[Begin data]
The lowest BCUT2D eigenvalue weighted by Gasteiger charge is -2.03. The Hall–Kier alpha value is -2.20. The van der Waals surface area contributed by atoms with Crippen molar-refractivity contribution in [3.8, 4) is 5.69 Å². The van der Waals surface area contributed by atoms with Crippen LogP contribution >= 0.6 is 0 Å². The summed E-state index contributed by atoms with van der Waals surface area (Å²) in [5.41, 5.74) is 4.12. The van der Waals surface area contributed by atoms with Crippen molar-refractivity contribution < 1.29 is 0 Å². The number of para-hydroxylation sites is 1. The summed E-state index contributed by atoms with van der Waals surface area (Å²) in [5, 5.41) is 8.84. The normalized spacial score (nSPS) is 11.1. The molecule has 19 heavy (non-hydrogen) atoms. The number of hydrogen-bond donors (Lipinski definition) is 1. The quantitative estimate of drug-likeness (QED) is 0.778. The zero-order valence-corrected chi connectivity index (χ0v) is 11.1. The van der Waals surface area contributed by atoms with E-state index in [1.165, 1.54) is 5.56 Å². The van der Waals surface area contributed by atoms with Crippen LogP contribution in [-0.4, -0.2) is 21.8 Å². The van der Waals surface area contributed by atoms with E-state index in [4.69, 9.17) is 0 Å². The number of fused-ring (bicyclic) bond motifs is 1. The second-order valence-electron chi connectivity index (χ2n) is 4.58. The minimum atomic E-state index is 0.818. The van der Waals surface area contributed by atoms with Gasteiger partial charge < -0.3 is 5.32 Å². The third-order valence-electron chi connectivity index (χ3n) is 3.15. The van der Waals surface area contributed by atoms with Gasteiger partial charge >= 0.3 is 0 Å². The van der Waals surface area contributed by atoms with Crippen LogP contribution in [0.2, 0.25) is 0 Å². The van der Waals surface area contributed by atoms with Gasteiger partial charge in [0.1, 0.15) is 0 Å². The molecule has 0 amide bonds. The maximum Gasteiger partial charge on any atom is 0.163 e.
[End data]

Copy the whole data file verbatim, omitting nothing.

The lowest BCUT2D eigenvalue weighted by Gasteiger charge is -2.03. The Hall–Kier alpha value is -2.20. The van der Waals surface area contributed by atoms with Crippen molar-refractivity contribution in [3.8, 4) is 5.69 Å². The van der Waals surface area contributed by atoms with Crippen LogP contribution >= 0.6 is 0 Å². The summed E-state index contributed by atoms with van der Waals surface area (Å²) in [5.41, 5.74) is 4.12. The van der Waals surface area contributed by atoms with Crippen molar-refractivity contribution < 1.29 is 0 Å². The number of para-hydroxylation sites is 1. The summed E-state index contributed by atoms with van der Waals surface area (Å²) in [5, 5.41) is 8.84. The normalized spacial score (nSPS) is 11.1. The molecule has 19 heavy (non-hydrogen) atoms. The number of hydrogen-bond donors (Lipinski definition) is 1. The quantitative estimate of drug-likeness (QED) is 0.778. The zero-order valence-corrected chi connectivity index (χ0v) is 11.1. The van der Waals surface area contributed by atoms with E-state index in [1.165, 1.54) is 5.56 Å². The van der Waals surface area contributed by atoms with Crippen LogP contribution in [-0.4, -0.2) is 21.8 Å². The van der Waals surface area contributed by atoms with E-state index in [4.69, 9.17) is 0 Å². The number of fused-ring (bicyclic) bond motifs is 1. The second-order valence-electron chi connectivity index (χ2n) is 4.58. The minimum atomic E-state index is 0.818. The van der Waals surface area contributed by atoms with Gasteiger partial charge < -0.3 is 5.32 Å². The third-order valence-electron chi connectivity index (χ3n) is 3.15. The van der Waals surface area contributed by atoms with Gasteiger partial charge >= 0.3 is 0 Å². The van der Waals surface area contributed by atoms with Crippen LogP contribution in [0.2, 0.25) is 0 Å². The van der Waals surface area contributed by atoms with Gasteiger partial charge in [0.1, 0.15) is 0 Å². The molecule has 0 amide bonds. The maximum Gasteiger partial charge on any atom is 0.163 e.